Bloomberg reported on mysterious network trials Amazon had conducted with satellite communications provider Globalstar. But the details of Amazon’s wireless tests are actually pretty plain: it’s investigating a form of Wi-Fi that uses dedicated licensed spectrum to connect to devices, rather than the open unlicensed bands used by our routers, laptops, tablets and smartphones today.
The technology is called terrestrial low-power service (TLPS), and satellite communications analyst and frequent GigaOM contributor Tim Farrar uncovered the details of the tests last month in his blog. Here’s the basic rundown.
- Globalstar is trying to repurpose its satellite spectrum for terrestrial use, just like LightSquared and Dish Network have attempted with their own satellite airwaves. One of the technologies Globalstar is investigating is TLPS, and it has received an experimental license from the Federal Communications Commission to test it.
- Globalstar is working with wireless research and investment group Jarvinian to trial TLPS in the real world. Jarvinian in turn brought in Wi-Fi access point maker Ruckus Wireless to build TLPS compatible equipment (they even put out a press release).
- Jarvinian has said it is also working with a “major technology company” to test the benefits of TLPS for wide-scale consumer broadband use. Jarvinian has never named the company, but in its FCC filings it identifies three Silicon Valley locations, all of them addresses for Amazon’s research arm Lab126.
I suppose you could call all of this coincidence, but I highly doubt Amazon is letting Jarvinian, Ruckus and Globalstar into its secretive labs to conduct tests for the benefit of a rival.
So what’s the deal with TLPS and why is Amazon interested? Amazon is evolving into a consumer device manufacturer selling its Kindle ebook readers and tablets all over the world. Those devices need connectivity, and so far Amazon has relied either on Wi-Fi or on arrangements with mobile carriers to provide its mobile broadband connections.
If it proves to be viable technology, TLPS could allow Amazon to provide more reliable and pervasive mobile broadband to customers for far cheaper. And if it chose to partner directly with Globalstar to build a TLPS network, it would gain much greater control of its customer’s broadband experience.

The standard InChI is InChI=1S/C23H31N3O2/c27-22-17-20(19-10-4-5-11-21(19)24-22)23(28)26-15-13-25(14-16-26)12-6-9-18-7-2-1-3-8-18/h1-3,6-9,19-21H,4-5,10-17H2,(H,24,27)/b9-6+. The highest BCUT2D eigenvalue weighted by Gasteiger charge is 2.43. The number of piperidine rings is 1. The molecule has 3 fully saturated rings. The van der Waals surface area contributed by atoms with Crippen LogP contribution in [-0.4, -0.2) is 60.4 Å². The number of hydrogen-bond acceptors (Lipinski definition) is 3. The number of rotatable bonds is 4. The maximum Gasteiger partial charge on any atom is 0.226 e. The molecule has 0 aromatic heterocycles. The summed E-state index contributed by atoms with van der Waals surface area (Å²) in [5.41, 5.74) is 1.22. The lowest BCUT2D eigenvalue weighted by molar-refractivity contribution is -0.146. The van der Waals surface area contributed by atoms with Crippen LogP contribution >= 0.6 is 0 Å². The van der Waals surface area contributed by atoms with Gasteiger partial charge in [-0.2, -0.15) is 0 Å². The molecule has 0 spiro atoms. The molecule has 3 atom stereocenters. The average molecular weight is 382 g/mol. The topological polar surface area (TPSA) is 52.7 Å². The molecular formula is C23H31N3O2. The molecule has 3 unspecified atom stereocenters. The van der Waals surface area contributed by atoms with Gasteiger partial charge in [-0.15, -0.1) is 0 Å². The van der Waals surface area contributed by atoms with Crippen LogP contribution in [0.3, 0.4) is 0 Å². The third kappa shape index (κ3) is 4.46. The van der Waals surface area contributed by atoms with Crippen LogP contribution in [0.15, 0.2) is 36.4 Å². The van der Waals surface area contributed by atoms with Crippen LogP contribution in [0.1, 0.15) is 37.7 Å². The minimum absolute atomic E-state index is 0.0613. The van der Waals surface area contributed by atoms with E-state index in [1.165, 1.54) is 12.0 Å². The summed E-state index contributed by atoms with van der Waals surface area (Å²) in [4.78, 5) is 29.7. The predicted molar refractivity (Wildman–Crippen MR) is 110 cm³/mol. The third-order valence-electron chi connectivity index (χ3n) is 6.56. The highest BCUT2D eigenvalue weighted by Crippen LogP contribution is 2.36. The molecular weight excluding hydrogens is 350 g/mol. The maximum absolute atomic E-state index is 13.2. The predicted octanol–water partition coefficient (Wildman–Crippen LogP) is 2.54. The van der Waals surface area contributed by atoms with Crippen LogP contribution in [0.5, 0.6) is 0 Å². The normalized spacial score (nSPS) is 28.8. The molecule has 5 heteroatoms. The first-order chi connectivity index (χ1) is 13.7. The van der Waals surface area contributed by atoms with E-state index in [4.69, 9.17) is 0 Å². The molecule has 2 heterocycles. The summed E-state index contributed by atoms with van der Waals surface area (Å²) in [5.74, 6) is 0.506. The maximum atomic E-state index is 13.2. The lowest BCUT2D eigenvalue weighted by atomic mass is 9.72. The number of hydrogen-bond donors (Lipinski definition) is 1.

TLPS would work over the Wi-Fi gear that’s already in the market today, meaning Amazon wouldn’t have to build expensive cellular radios into its Kindles. The main difference would be that the Kindle would connect to a private Wi-Fi network that uses its own boutique spectrum band. It wouldn’t have to worry about interference from other Wi-Fi access points or devices.
That means a TLPS network could be planned, with access points transmitting at much greater power and at much further distances than standard Wi-Fi routers since they wouldn’t have to worry about a hodgepodge of other nearby transmitters competing to use the same airwaves. In short, Amazon might be able to get a 4G-style network at Wi-Fi costs – at least in dense urban areas where this rollout makes the most sense.
“Globalstar believes that because of the availability of an existing WiFi device ecosystem, its spectrum should be more highly valued than alternative small cell spectrum, such as that owned by Clearwire,” Farrar wrote in a separate blog post.
But don’t get too excited just yet, Farrar warned. As with all of the satellite bands, there are still some questions on whether the introduction of a terrestrial network would interfere with the adjacent incumbents in the 2.4 GHz band. The FCC has granted Globalstar a two-year experimental license giving the company time to see if TLPS rollout would interfere with radio and TV broadcaster auxiliary service bands.